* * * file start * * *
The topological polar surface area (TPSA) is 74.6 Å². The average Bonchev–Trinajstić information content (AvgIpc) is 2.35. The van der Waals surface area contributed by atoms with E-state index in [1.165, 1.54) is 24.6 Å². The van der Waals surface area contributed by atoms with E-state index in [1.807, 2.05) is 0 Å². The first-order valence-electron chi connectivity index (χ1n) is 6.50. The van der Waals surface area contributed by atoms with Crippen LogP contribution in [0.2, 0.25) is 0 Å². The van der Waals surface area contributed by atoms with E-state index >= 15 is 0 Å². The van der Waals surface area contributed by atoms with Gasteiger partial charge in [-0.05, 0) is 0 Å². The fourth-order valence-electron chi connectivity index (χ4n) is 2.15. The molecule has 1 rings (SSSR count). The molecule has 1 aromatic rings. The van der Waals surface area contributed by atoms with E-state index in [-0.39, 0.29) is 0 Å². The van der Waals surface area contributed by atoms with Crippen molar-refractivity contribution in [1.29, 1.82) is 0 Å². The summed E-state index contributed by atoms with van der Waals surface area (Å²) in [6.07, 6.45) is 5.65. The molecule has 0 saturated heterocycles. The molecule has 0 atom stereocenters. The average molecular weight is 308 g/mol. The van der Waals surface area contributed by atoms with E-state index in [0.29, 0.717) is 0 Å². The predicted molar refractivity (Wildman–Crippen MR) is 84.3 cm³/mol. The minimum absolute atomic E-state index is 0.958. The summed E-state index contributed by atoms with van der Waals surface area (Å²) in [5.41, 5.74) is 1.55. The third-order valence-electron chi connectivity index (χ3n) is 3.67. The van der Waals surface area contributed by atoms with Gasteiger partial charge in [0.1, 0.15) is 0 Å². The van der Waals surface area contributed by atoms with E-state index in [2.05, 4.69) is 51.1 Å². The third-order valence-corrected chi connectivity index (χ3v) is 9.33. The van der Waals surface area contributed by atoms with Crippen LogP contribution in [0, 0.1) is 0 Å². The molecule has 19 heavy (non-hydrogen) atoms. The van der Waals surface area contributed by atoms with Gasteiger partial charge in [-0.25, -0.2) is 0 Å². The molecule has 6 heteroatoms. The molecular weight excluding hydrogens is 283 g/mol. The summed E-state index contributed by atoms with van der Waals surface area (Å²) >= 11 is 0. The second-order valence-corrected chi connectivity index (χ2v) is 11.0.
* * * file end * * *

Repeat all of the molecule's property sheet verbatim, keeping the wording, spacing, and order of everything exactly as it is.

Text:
The topological polar surface area (TPSA) is 74.6 Å². The average Bonchev–Trinajstić information content (AvgIpc) is 2.35. The van der Waals surface area contributed by atoms with E-state index in [1.165, 1.54) is 24.6 Å². The van der Waals surface area contributed by atoms with E-state index in [1.807, 2.05) is 0 Å². The first-order valence-electron chi connectivity index (χ1n) is 6.50. The van der Waals surface area contributed by atoms with Crippen LogP contribution in [0.2, 0.25) is 0 Å². The van der Waals surface area contributed by atoms with E-state index >= 15 is 0 Å². The van der Waals surface area contributed by atoms with Gasteiger partial charge in [-0.05, 0) is 0 Å². The fourth-order valence-electron chi connectivity index (χ4n) is 2.15. The molecule has 1 rings (SSSR count). The molecule has 1 aromatic rings. The van der Waals surface area contributed by atoms with E-state index in [-0.39, 0.29) is 0 Å². The van der Waals surface area contributed by atoms with Crippen molar-refractivity contribution in [1.29, 1.82) is 0 Å². The summed E-state index contributed by atoms with van der Waals surface area (Å²) in [6.07, 6.45) is 5.65. The molecule has 0 saturated heterocycles. The molecule has 0 atom stereocenters. The average molecular weight is 308 g/mol. The van der Waals surface area contributed by atoms with E-state index in [0.29, 0.717) is 0 Å². The predicted molar refractivity (Wildman–Crippen MR) is 84.3 cm³/mol. The minimum absolute atomic E-state index is 0.958. The summed E-state index contributed by atoms with van der Waals surface area (Å²) in [5.41, 5.74) is 1.55. The third-order valence-electron chi connectivity index (χ3n) is 3.67. The van der Waals surface area contributed by atoms with Gasteiger partial charge in [0.1, 0.15) is 0 Å². The van der Waals surface area contributed by atoms with E-state index in [2.05, 4.69) is 51.1 Å². The third-order valence-corrected chi connectivity index (χ3v) is 9.33. The van der Waals surface area contributed by atoms with Crippen LogP contribution in [0, 0.1) is 0 Å². The molecule has 19 heavy (non-hydrogen) atoms. The van der Waals surface area contributed by atoms with Gasteiger partial charge in [-0.25, -0.2) is 0 Å². The molecule has 6 heteroatoms. The molecular weight excluding hydrogens is 283 g/mol. The summed E-state index contributed by atoms with van der Waals surface area (Å²) >= 11 is 0. The second-order valence-corrected chi connectivity index (χ2v) is 11.0.